Historical geography is an active, theoretically-informed and vibrant field of study within modern geography, with strong interdisciplinary connections with the humanities and the social sciences. The SAGE Handbook of Historical Geography provides an international and in-depth overview of the field with chapters that examine the history, present condition and future significance of historical geography in relation to recent developments and current research. The Handbook is in two volumes, divided across nine parts. Volume One includes commentaries on the history and geography of historical geography, and reviews how historical geographers have considered the appropriation, management and representation of landscape, the changing geographies of property, land, money and financial capital, and the demographic, medical and political analysis of the world's growing and mobile population. Volume Two shows how historical geographers have made significant contributions to geopolitical debates about the relationships between nation-states and empires, to environmental challenges posed by human interaction with the natural world, to studies of the cultural, intellectual and political implications of modern science and technology, and to investigations of communicative action, artefacts, performances and representations. The final part reviews the methodological and ethical challenges of historical geography as a publicly engaged research practice. Part 1: Histories and Geographies; Part 2: Land and Landscapes; Part 3: Property and Money; Part 4: Population and Mobility; Part 5: Territory and Geopolitics; Part 6: Environment and Nature; Part 7: Science and Technology; Part 8: Meaning and Communication; and Part 9: Studies in Practice.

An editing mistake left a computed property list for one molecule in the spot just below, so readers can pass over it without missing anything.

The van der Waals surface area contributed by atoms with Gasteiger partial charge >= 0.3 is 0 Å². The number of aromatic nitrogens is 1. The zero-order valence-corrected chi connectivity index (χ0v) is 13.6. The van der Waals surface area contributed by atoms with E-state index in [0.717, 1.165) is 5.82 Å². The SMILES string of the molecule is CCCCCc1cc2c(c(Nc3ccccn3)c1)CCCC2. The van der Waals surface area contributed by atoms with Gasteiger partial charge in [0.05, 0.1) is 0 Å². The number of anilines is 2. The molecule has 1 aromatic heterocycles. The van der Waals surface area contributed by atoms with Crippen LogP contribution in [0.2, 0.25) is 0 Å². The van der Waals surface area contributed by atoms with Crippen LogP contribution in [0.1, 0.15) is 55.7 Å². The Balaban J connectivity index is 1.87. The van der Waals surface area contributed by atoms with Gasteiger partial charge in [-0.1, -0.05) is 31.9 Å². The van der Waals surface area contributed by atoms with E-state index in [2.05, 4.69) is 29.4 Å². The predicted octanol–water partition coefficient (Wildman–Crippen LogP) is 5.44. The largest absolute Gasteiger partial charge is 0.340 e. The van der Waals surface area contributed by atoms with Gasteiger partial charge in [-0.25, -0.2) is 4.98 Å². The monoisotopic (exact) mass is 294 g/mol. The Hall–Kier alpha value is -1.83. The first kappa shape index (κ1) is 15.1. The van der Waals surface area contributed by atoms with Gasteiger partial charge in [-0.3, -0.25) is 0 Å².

Chapter 27: Borders
Despite repeated claims that we are living in an increasingly borderless world, physical borders are now more numerous and less porous than ever. From the European migrant crisis to President Trump's border obsessions and Brexit, borders in the modern age are inescapable. Movement around the world can be relatively frictionless for goods and capital, but the majority of the world's people do not enjoy such mobility. Geographers have long been fascinated by borders because they have the dual capacity to divide people and to bring them together. The global resurgence of borders has made these lines on the map ripe for further investigation. This seemingly new era of migration and cross-border mobility needs to be understood in its historical context. Borders are ...